Cocaine Led to Dave Parker's Decline, Pirates Say in Lawsuit

The Pittsburgh Pirates have alleged in federal court that years of cocaine addiction reduced Dave Parker from a star outfielder to an overweight, injury-prone second-rater who didn't deserve the money he got.

In a breach-of-contract suit filed last Friday in U.S. District Court in Pittsburgh, the team claims that not only should Parker forfeit $5.3 million in deferred payments but that the 36-year-old slugger, now with the Oakland Athletics, "already has been generously overpaid for the drug-impaired performance" under his 1979 Pirate contract.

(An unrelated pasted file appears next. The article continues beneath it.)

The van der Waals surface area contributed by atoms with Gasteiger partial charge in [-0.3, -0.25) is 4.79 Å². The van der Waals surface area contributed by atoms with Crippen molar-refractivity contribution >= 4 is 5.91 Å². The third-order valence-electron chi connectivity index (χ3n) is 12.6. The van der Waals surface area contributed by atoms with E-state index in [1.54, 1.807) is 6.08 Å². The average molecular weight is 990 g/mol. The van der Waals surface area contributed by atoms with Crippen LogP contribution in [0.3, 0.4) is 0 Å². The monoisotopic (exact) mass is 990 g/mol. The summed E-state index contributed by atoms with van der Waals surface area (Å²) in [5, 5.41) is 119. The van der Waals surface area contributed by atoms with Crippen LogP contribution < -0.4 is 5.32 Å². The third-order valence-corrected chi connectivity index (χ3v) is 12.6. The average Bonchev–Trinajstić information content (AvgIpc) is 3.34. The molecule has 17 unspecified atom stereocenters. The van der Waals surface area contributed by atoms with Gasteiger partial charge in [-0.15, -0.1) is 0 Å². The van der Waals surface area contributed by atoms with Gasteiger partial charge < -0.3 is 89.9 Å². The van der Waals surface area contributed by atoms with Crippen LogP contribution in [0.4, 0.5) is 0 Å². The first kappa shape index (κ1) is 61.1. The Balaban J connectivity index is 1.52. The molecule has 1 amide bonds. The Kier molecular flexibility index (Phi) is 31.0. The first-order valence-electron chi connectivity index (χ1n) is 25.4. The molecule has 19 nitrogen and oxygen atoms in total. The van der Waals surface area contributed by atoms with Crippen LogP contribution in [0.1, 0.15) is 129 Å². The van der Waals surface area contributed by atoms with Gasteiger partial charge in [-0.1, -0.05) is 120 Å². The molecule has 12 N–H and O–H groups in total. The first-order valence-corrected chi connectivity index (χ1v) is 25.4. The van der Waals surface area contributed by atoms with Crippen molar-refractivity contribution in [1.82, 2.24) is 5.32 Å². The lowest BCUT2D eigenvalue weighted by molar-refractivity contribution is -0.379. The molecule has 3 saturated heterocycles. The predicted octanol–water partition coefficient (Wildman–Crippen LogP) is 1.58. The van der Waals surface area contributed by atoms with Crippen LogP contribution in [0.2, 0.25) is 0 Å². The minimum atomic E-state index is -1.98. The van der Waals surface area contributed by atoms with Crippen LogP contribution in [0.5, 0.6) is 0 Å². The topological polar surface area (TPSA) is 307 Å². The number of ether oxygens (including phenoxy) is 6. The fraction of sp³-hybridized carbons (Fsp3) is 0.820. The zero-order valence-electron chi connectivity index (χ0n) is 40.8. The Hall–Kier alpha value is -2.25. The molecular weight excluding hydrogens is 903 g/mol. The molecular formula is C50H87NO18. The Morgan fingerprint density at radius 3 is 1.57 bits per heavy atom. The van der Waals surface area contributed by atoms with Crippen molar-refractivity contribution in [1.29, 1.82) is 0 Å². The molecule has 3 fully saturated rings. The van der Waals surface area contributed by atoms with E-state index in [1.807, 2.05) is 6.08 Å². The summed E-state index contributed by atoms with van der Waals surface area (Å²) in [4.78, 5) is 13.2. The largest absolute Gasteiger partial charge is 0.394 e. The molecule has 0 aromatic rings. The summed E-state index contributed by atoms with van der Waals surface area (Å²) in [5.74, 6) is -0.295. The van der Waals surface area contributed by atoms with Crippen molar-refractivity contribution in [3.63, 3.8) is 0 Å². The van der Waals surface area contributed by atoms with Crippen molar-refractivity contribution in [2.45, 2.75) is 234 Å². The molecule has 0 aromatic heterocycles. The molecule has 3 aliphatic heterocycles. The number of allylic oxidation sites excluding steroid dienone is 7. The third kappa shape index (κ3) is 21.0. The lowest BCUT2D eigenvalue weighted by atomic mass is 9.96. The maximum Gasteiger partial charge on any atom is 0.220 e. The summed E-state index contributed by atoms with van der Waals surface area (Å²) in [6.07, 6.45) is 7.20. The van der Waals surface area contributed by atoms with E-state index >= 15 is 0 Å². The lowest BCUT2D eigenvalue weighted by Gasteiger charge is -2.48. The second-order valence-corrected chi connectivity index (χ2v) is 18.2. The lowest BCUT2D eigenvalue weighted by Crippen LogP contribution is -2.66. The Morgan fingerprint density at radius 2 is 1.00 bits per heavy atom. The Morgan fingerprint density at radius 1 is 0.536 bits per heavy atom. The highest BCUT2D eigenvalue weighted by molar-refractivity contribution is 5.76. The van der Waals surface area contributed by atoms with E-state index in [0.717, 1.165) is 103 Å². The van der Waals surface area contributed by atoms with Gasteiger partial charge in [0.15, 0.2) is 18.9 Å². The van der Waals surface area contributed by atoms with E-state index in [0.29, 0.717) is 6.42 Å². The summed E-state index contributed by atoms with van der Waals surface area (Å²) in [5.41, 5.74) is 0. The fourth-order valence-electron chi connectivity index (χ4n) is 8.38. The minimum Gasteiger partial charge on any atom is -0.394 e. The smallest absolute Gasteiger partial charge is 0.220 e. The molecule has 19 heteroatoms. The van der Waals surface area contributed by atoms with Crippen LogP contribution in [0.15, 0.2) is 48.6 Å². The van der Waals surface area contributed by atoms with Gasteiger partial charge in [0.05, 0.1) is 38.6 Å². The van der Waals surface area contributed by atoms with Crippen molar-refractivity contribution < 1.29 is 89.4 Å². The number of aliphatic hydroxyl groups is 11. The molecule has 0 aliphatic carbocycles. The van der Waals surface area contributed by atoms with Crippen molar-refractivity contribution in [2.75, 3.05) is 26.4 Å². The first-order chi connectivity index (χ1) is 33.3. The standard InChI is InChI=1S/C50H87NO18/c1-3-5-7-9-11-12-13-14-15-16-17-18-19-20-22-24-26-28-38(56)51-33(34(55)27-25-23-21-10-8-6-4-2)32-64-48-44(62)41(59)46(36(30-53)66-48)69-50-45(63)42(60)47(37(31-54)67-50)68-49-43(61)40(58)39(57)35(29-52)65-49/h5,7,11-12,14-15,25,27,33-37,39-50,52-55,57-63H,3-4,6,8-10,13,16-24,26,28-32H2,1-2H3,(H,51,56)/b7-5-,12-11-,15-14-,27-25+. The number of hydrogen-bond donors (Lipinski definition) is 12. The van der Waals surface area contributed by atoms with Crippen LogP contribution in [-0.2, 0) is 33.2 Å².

"This is all a bunch of malarkey," said Louis Willenken, a New York attorney representing Parker. "It's just not true."

The court document spells out sordid details of a cocaine habit that allegedly spanned at least from 1975 to 1982. Sometimes, Parker snorted cocaine and drank beer in the morning and ended his day with more cocaine and cognac, it said.

The Pirates claim that Parker also became paranoid, fearing noises caused by the wind at home and wrapping the knobs of his bedroom's double doors with electrical cord.

In the 1979 contract, Parker said that he had no secret physical or mental problem that would impair his performance, but neither he nor his agents reported the addiction to team officials, the document said.

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